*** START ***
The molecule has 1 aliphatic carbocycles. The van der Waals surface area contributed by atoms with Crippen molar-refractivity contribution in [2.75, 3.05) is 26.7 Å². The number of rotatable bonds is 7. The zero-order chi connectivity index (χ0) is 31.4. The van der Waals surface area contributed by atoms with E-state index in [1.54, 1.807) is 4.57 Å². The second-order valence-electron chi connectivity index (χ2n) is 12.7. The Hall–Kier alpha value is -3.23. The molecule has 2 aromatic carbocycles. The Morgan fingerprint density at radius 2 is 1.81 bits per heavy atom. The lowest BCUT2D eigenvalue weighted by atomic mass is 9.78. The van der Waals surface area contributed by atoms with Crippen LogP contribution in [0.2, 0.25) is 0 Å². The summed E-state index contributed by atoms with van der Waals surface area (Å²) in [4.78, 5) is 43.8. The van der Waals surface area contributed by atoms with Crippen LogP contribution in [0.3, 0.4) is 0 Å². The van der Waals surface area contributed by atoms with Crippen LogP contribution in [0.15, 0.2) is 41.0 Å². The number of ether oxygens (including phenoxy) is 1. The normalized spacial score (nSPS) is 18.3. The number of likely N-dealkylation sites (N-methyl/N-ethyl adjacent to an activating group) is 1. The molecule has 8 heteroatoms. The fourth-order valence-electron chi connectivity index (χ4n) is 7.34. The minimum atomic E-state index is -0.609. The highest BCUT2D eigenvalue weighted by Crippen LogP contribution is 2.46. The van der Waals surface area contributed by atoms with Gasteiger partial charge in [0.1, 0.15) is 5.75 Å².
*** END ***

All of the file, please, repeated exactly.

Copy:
The molecule has 1 aliphatic carbocycles. The van der Waals surface area contributed by atoms with Crippen molar-refractivity contribution in [2.75, 3.05) is 26.7 Å². The number of rotatable bonds is 7. The zero-order chi connectivity index (χ0) is 31.4. The van der Waals surface area contributed by atoms with E-state index in [1.54, 1.807) is 4.57 Å². The second-order valence-electron chi connectivity index (χ2n) is 12.7. The Hall–Kier alpha value is -3.23. The molecule has 2 aromatic carbocycles. The Morgan fingerprint density at radius 2 is 1.81 bits per heavy atom. The lowest BCUT2D eigenvalue weighted by atomic mass is 9.78. The van der Waals surface area contributed by atoms with Crippen LogP contribution in [0.2, 0.25) is 0 Å². The summed E-state index contributed by atoms with van der Waals surface area (Å²) in [4.78, 5) is 43.8. The van der Waals surface area contributed by atoms with Crippen LogP contribution in [0.3, 0.4) is 0 Å². The van der Waals surface area contributed by atoms with Crippen LogP contribution in [0.15, 0.2) is 41.0 Å². The number of ether oxygens (including phenoxy) is 1. The normalized spacial score (nSPS) is 18.3. The number of likely N-dealkylation sites (N-methyl/N-ethyl adjacent to an activating group) is 1. The molecule has 8 heteroatoms. The fourth-order valence-electron chi connectivity index (χ4n) is 7.34. The minimum atomic E-state index is -0.609. The highest BCUT2D eigenvalue weighted by Crippen LogP contribution is 2.46. The van der Waals surface area contributed by atoms with Gasteiger partial charge in [0.1, 0.15) is 5.75 Å².